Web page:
Opening with Here She Comes Now, listeners are treated to some lovely fuzzy bass before the full song kicks in with some new-wave sounding garage punk. The bouncy sound of the song fronted by Mike’s adorably unique vocals makes this song the epitome of the band’s sound, and a great introduction to what they do.
TV Blues is one of my favourite songs, and I first had the chance to hear it when they played an opening spot for Orphan Choir at the 2011 Harvesting the F.A.M. Festival. This was a great gig for The Hypnotics, exposing them to a larger audience than had previously been able to enjoy them. This track I find to be particularly enjoyable for it’s terrific guitar riff and fuzzy tone, played at a moderate, plodding pace. All elements really fuse together to create a spectacularly groovy tune.
Getting a bit more punk, Lipstick on My Collar is a much different feeling, missing a lot of the higher sounds you’ll find in previous tracks. Still with that new-wave sound to it, this track features a nice guitar solo, a beautiful bass lines, and ends with a surprising and amusing “cha cha cha!”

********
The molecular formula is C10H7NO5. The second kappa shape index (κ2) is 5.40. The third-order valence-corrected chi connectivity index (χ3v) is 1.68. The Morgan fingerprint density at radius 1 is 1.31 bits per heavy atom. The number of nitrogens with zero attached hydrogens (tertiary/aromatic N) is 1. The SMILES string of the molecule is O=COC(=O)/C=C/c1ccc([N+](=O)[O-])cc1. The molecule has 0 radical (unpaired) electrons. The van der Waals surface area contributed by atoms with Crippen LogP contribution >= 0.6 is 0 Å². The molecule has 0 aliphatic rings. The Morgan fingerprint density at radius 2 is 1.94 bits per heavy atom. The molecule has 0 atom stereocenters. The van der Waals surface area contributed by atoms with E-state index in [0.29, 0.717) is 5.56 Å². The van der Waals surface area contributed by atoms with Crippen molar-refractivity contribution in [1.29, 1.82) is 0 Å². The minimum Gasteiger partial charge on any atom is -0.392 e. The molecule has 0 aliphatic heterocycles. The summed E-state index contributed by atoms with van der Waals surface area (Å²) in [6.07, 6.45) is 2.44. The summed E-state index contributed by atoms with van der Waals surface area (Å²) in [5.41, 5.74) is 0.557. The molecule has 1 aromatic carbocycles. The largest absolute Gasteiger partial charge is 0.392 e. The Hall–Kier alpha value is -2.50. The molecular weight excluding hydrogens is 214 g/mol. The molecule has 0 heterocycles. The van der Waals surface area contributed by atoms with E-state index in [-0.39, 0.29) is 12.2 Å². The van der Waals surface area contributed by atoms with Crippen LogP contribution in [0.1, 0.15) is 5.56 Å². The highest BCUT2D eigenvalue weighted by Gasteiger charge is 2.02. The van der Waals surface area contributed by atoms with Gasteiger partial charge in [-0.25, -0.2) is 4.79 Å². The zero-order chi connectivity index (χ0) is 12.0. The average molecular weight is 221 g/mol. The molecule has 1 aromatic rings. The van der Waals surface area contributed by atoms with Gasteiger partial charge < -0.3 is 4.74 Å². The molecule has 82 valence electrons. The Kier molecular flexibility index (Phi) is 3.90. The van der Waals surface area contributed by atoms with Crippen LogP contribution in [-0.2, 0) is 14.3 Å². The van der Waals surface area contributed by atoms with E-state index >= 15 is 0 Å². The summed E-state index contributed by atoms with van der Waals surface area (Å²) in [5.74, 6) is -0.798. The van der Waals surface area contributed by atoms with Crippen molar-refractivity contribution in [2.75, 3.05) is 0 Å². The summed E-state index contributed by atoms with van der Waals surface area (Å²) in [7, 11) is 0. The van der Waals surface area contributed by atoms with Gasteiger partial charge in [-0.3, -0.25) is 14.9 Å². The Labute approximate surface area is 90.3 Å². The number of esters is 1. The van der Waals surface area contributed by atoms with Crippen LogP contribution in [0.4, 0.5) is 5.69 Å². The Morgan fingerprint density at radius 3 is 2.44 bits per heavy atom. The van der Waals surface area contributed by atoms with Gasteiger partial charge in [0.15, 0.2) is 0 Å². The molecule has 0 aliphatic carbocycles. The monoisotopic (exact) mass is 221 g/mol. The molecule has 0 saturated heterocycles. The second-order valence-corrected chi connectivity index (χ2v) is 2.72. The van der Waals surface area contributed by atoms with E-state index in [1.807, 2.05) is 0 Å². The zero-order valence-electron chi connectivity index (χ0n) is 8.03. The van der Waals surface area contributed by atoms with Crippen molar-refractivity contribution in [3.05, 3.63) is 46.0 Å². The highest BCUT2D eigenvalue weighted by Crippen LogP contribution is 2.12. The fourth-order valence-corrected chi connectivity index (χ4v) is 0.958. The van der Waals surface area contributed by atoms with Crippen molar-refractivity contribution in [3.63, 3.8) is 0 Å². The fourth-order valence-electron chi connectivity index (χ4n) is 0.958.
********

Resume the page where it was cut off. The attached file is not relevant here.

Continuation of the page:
Holiday in the City is an example of Dave’s songwriting and vocal abilities. This is a song that requires some dancing shoes, for sure. A very fifties-inspired sound, there are some great drum fills on this one, and the whole thing rolls through it’s boisterous two and a half minutes with a lot of energy.
By this point in the album it’s very easy to see why college radio stations are eating it up, and now we’re into a song about love gone wrong, which could only be expected. Nobody But You features some of the best drum-work to be found on the CD, providing an interesting background and really helping the song to stand out. TJ’s diverse musical background is now really becoming apparent in his playing with this group.